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Introduction to Schooling

Why School?

Whether you are having your first riding lesson, or preparing to take your horse into a dressage test you will be riding similar exercises in the school.


Trotting poles

Trotting poles are important to improve the riders balance and in preparation for jumping.  The aim is to trot over the poles at a steady speed and to encourage your horse to take even strides.  Poles are usually one or two strides apart.  Placing poles before a fence can help a novice horse or rider time take off on the correct stride.


Impulsion is important in any school exercise.  Impulsion describes the energy with which your horse is moving.  A horse which is stepping out well with his hindquarters under him will perform the exercises better, a sluggish horse or pony will have difficulty in keeping the correct degree of bend, and may well lean in or out of the circle.  Concentration on both the part of horse and rider will also help the circle be more rounded, and of the correct size.

As your riding improves you will find your exercises improve, as you will be able to control the impulsion of the horse, and keep his concentration on what you are asking him to do - not on what the horse in front is doing!

Practicing trotting poles in the indoor school at Limebrook Farm
Once you have mastered the poles in trot, they can be moved further apart to become canter poles, which again helps your balance.

Canter poles are a good preparation for jumping.
Rider practicing trot poles

Beginning Lateral Work

If you are a new rider then lateral work might sound a bit daunting at first.  But putting it simply it is just getting the horse to respond to pressure and to move in the direction you want him to.  As a foal the horse's mother will push him where she wants him to go, and so he grows up knowing a gentle nudge means 'move over'.  This is very lucky for us. 

In the stable it is useful to use you hand to move him over when grooming, or back when he's standing at the door of the stable.  Very useful - if he wasn't programmed to respond to this pressure getting nearly half a ton of horse flesh to move would be quite difficult!

It's the same principle when riding.  Leg Yielding is an early and useful exercise to learn for both you and the horse.  Simply it means that you use one leg to 'push' your horse sideways.  This can be useful out hacking, if he's too far into the centre of the road and a car is approaching, or to position him to open a gate.  And this is one of the principles of schooling - you are training your horse to respond to you correctly in a number of situations.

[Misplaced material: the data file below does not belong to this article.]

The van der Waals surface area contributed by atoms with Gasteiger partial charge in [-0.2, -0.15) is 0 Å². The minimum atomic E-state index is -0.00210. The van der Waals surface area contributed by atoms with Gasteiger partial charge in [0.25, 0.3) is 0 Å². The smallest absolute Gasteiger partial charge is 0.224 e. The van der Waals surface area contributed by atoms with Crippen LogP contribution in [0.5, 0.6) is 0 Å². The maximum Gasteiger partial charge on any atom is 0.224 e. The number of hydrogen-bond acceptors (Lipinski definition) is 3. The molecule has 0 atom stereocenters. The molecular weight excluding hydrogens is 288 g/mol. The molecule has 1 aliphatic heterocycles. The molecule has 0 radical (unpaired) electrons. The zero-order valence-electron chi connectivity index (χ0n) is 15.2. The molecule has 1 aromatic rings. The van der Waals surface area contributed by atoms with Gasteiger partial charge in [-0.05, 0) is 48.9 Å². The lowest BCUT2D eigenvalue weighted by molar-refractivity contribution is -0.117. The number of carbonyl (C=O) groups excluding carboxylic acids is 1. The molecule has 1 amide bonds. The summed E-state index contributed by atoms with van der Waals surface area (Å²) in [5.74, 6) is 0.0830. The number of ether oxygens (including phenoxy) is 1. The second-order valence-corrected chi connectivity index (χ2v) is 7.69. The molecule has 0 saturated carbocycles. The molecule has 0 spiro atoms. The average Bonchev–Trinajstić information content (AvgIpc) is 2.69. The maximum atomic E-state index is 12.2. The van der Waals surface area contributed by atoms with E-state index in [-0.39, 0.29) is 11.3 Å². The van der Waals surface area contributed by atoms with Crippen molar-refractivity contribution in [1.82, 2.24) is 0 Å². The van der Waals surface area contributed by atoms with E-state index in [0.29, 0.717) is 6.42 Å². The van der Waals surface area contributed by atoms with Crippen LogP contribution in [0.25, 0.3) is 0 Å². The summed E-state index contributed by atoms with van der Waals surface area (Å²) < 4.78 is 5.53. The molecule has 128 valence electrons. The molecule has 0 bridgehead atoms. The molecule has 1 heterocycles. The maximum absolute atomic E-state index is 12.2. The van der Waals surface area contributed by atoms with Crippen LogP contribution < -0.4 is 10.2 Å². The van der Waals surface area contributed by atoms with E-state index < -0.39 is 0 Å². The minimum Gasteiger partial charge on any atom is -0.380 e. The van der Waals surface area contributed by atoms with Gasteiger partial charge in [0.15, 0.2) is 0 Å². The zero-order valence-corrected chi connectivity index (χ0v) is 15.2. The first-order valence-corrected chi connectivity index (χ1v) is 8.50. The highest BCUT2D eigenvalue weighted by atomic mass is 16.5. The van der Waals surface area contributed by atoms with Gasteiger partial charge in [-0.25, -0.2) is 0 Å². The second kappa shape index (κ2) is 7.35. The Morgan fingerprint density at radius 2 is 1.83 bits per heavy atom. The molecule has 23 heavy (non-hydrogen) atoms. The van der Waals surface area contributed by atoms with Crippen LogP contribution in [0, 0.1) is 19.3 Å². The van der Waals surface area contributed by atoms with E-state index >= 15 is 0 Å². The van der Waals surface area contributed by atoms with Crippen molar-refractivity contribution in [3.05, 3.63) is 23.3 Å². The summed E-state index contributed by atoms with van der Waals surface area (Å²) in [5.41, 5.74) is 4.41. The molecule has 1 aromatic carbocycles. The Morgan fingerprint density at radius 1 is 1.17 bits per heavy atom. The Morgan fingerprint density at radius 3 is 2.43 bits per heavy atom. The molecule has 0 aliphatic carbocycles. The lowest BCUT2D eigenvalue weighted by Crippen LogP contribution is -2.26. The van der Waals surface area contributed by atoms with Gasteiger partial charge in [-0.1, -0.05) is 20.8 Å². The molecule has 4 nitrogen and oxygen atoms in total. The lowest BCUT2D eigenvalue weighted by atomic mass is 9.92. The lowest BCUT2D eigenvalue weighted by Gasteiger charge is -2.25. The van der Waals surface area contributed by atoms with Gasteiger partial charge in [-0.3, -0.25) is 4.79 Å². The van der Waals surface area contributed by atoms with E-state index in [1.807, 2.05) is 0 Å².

For your first leg yield come down the three quarter line keeping your horse's body straight.  Gently apply pressure with the inside leg.  He should reward you by moving sideways.  At first he'll try to turn and move diagonally towards the fence, so straighten him up and try again.  After some practice he should be keeping his body straight, whilst stepping sideways to end up parallel with the fence.  Once you have perfected this, try leg yielding from the fence to the three quarter line - or leg yielding part way in from the fence, and then changing direction to leg yield out again.  Leg yielding can be done in walk, trot and eventually canter. 
The next lateral exercises are Shoulder In and Shoulder Fore (which is sometimes introduced first).  When leg yielding you attempt to keep the horse straight.  With shoulder in you are asking for a bend from the horse, whilst continuing to walk in a straight line.  At first it is best to start this on a circle - from one end of the school start a 15 metre circle.  When you are about a quarter of the way round the circle use you inside leg to push the horse over so he starts to move towards the opposite end of the school.  Keep the bend, but keep the horse heading straight.  Shoulder fore is a less drastic bend which can be developed into shoulder in as you and your horse become more balanced and supple.
As you master these exercises you can move on to Haunches in (also know as travers) -different to the previous exercises as this time the horse actually looks in the direction of travel).  Here we need his forelegs on the track, but his hindlegs off the track with a bend through the ribs.   Haunches out (renvers) is the same in reverse - this time it's the hindlegs which stay on the track. 

Moving on from these exercises are the Half Pass and Pirouette but it is important that you don't try to move on too fast as it will confuse your horse. 

Other pages you might like:

School Etiquette
Figures of Eight

Exercises are important - for the rider it teaches proper use of the aids (that is, the instructions you give to your horse), and helps you balance.  For the horse it helps him to use his muscles properly and to become fit.

A well trained horse and rider will move together and bend properly round a circle, and will be able to progress in a perfectly straight line across the arena.  Before moving on to more complicated exercises, in your early lessons simple bends (circles) will be introduced, along with walking down the centre or three quarter line.  Later, both will be combined into the serpentine exercise which practices half circles and straight lines.

Circle exercises are the basis for figures of eight, and prepare you for shallow bends.